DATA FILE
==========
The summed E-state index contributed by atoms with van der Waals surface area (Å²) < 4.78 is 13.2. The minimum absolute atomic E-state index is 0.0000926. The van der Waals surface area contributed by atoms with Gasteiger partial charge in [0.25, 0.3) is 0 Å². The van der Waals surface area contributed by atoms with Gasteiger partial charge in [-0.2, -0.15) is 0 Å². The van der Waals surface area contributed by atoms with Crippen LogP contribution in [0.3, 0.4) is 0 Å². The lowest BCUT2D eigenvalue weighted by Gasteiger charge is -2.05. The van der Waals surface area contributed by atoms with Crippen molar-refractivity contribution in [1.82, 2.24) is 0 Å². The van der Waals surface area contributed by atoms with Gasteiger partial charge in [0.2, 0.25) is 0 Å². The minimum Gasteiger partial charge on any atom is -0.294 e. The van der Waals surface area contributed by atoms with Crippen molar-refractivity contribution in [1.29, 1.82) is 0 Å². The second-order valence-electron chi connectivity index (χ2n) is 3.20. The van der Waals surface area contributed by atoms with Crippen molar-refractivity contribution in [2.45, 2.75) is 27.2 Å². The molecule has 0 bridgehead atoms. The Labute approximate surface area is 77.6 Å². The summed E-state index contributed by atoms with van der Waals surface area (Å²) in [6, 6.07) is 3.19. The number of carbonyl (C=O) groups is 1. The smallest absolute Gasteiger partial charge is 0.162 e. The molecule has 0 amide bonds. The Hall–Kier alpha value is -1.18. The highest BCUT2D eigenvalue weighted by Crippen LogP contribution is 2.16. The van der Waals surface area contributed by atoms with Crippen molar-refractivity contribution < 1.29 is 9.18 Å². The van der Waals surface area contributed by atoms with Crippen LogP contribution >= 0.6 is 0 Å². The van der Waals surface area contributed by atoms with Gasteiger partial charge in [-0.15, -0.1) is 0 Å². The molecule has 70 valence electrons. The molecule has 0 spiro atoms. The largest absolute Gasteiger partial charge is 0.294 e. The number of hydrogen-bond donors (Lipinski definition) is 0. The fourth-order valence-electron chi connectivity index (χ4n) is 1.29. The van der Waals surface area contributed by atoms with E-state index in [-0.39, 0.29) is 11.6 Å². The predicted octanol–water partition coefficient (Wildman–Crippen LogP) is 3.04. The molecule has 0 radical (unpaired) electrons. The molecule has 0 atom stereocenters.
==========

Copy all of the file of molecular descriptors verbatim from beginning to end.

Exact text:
The summed E-state index contributed by atoms with van der Waals surface area (Å²) < 4.78 is 13.2. The minimum absolute atomic E-state index is 0.0000926. The van der Waals surface area contributed by atoms with Gasteiger partial charge in [0.25, 0.3) is 0 Å². The van der Waals surface area contributed by atoms with Gasteiger partial charge in [-0.2, -0.15) is 0 Å². The van der Waals surface area contributed by atoms with Crippen LogP contribution in [0.3, 0.4) is 0 Å². The lowest BCUT2D eigenvalue weighted by Gasteiger charge is -2.05. The van der Waals surface area contributed by atoms with Crippen molar-refractivity contribution in [1.82, 2.24) is 0 Å². The van der Waals surface area contributed by atoms with Gasteiger partial charge in [0.2, 0.25) is 0 Å². The minimum Gasteiger partial charge on any atom is -0.294 e. The van der Waals surface area contributed by atoms with Crippen molar-refractivity contribution in [1.29, 1.82) is 0 Å². The second-order valence-electron chi connectivity index (χ2n) is 3.20. The van der Waals surface area contributed by atoms with Crippen molar-refractivity contribution in [2.45, 2.75) is 27.2 Å². The molecule has 0 bridgehead atoms. The Labute approximate surface area is 77.6 Å². The summed E-state index contributed by atoms with van der Waals surface area (Å²) in [6, 6.07) is 3.19. The number of carbonyl (C=O) groups is 1. The smallest absolute Gasteiger partial charge is 0.162 e. The molecule has 0 amide bonds. The Hall–Kier alpha value is -1.18. The highest BCUT2D eigenvalue weighted by Crippen LogP contribution is 2.16. The van der Waals surface area contributed by atoms with Crippen molar-refractivity contribution < 1.29 is 9.18 Å². The van der Waals surface area contributed by atoms with Crippen LogP contribution >= 0.6 is 0 Å². The van der Waals surface area contributed by atoms with Gasteiger partial charge in [-0.15, -0.1) is 0 Å². The molecule has 70 valence electrons. The molecule has 0 spiro atoms. The largest absolute Gasteiger partial charge is 0.294 e. The number of hydrogen-bond donors (Lipinski definition) is 0. The fourth-order valence-electron chi connectivity index (χ4n) is 1.29. The van der Waals surface area contributed by atoms with E-state index in [-0.39, 0.29) is 11.6 Å². The predicted octanol–water partition coefficient (Wildman–Crippen LogP) is 3.04. The molecule has 0 radical (unpaired) electrons. The molecule has 0 atom stereocenters.